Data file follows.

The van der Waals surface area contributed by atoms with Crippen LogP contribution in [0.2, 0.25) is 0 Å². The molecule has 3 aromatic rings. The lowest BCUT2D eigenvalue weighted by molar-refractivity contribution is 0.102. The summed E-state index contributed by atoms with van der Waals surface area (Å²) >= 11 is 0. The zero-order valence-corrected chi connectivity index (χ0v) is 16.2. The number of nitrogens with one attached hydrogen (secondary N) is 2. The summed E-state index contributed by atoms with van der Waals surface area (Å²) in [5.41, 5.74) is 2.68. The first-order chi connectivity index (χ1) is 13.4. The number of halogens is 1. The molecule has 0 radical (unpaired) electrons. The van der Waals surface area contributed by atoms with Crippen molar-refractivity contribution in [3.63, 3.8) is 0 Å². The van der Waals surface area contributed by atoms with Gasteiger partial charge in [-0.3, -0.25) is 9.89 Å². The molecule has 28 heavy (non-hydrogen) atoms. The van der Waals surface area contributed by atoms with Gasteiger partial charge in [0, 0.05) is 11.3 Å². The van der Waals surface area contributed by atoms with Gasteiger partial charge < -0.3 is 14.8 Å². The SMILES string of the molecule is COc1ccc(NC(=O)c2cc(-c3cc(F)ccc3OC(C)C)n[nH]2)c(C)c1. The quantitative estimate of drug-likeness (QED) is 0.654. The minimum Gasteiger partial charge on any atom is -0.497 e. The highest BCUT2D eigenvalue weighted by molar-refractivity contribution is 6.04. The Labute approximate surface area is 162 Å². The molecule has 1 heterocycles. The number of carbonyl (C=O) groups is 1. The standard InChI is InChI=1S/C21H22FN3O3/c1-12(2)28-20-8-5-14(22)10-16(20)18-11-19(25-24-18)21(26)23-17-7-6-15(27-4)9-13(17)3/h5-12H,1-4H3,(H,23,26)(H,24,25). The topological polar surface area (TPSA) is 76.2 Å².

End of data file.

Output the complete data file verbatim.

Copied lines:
The van der Waals surface area contributed by atoms with Crippen LogP contribution in [0.2, 0.25) is 0 Å². The molecule has 3 aromatic rings. The lowest BCUT2D eigenvalue weighted by molar-refractivity contribution is 0.102. The summed E-state index contributed by atoms with van der Waals surface area (Å²) >= 11 is 0. The zero-order valence-corrected chi connectivity index (χ0v) is 16.2. The number of nitrogens with one attached hydrogen (secondary N) is 2. The summed E-state index contributed by atoms with van der Waals surface area (Å²) in [5.41, 5.74) is 2.68. The first-order chi connectivity index (χ1) is 13.4. The number of halogens is 1. The molecule has 0 radical (unpaired) electrons. The van der Waals surface area contributed by atoms with Crippen molar-refractivity contribution in [3.63, 3.8) is 0 Å². The van der Waals surface area contributed by atoms with Gasteiger partial charge in [-0.3, -0.25) is 9.89 Å². The molecule has 28 heavy (non-hydrogen) atoms. The van der Waals surface area contributed by atoms with Gasteiger partial charge in [0, 0.05) is 11.3 Å². The van der Waals surface area contributed by atoms with Gasteiger partial charge < -0.3 is 14.8 Å². The SMILES string of the molecule is COc1ccc(NC(=O)c2cc(-c3cc(F)ccc3OC(C)C)n[nH]2)c(C)c1. The quantitative estimate of drug-likeness (QED) is 0.654. The minimum Gasteiger partial charge on any atom is -0.497 e. The highest BCUT2D eigenvalue weighted by molar-refractivity contribution is 6.04. The Labute approximate surface area is 162 Å². The molecule has 1 heterocycles. The number of carbonyl (C=O) groups is 1. The standard InChI is InChI=1S/C21H22FN3O3/c1-12(2)28-20-8-5-14(22)10-16(20)18-11-19(25-24-18)21(26)23-17-7-6-15(27-4)9-13(17)3/h5-12H,1-4H3,(H,23,26)(H,24,25). The topological polar surface area (TPSA) is 76.2 Å².